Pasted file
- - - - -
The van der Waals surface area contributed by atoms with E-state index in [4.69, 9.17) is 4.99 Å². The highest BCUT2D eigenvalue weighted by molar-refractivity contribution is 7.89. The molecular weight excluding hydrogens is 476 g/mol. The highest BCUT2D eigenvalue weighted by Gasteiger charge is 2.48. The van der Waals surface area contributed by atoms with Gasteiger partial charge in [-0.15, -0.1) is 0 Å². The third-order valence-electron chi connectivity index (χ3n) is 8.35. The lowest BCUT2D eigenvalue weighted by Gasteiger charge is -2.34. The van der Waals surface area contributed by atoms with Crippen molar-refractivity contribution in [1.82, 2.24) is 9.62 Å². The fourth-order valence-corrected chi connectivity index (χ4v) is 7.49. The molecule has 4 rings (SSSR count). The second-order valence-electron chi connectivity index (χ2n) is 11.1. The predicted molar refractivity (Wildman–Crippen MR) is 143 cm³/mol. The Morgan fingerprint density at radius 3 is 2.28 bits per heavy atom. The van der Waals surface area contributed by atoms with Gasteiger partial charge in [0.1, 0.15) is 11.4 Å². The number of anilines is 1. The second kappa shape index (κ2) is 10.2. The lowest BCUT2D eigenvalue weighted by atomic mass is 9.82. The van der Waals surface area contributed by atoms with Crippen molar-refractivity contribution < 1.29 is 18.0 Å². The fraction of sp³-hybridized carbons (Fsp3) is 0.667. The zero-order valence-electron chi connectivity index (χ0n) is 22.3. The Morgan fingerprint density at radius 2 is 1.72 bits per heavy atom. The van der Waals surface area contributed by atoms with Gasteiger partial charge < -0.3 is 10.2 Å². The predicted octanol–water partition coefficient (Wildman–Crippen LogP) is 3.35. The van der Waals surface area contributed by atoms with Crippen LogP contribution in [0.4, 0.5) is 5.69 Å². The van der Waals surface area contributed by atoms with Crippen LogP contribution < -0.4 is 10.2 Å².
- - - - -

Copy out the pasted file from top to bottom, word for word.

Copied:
The van der Waals surface area contributed by atoms with E-state index in [4.69, 9.17) is 4.99 Å². The highest BCUT2D eigenvalue weighted by molar-refractivity contribution is 7.89. The molecular weight excluding hydrogens is 476 g/mol. The highest BCUT2D eigenvalue weighted by Gasteiger charge is 2.48. The van der Waals surface area contributed by atoms with Gasteiger partial charge in [-0.15, -0.1) is 0 Å². The third-order valence-electron chi connectivity index (χ3n) is 8.35. The lowest BCUT2D eigenvalue weighted by Gasteiger charge is -2.34. The van der Waals surface area contributed by atoms with Crippen molar-refractivity contribution in [1.82, 2.24) is 9.62 Å². The fourth-order valence-corrected chi connectivity index (χ4v) is 7.49. The molecule has 4 rings (SSSR count). The second-order valence-electron chi connectivity index (χ2n) is 11.1. The predicted molar refractivity (Wildman–Crippen MR) is 143 cm³/mol. The Morgan fingerprint density at radius 3 is 2.28 bits per heavy atom. The van der Waals surface area contributed by atoms with Gasteiger partial charge in [0.1, 0.15) is 11.4 Å². The number of anilines is 1. The second kappa shape index (κ2) is 10.2. The lowest BCUT2D eigenvalue weighted by atomic mass is 9.82. The van der Waals surface area contributed by atoms with Crippen molar-refractivity contribution < 1.29 is 18.0 Å². The fraction of sp³-hybridized carbons (Fsp3) is 0.667. The zero-order valence-electron chi connectivity index (χ0n) is 22.3. The Morgan fingerprint density at radius 2 is 1.72 bits per heavy atom. The van der Waals surface area contributed by atoms with Gasteiger partial charge < -0.3 is 10.2 Å². The predicted octanol–water partition coefficient (Wildman–Crippen LogP) is 3.35. The van der Waals surface area contributed by atoms with Crippen LogP contribution in [0.4, 0.5) is 5.69 Å². The van der Waals surface area contributed by atoms with Crippen LogP contribution < -0.4 is 10.2 Å².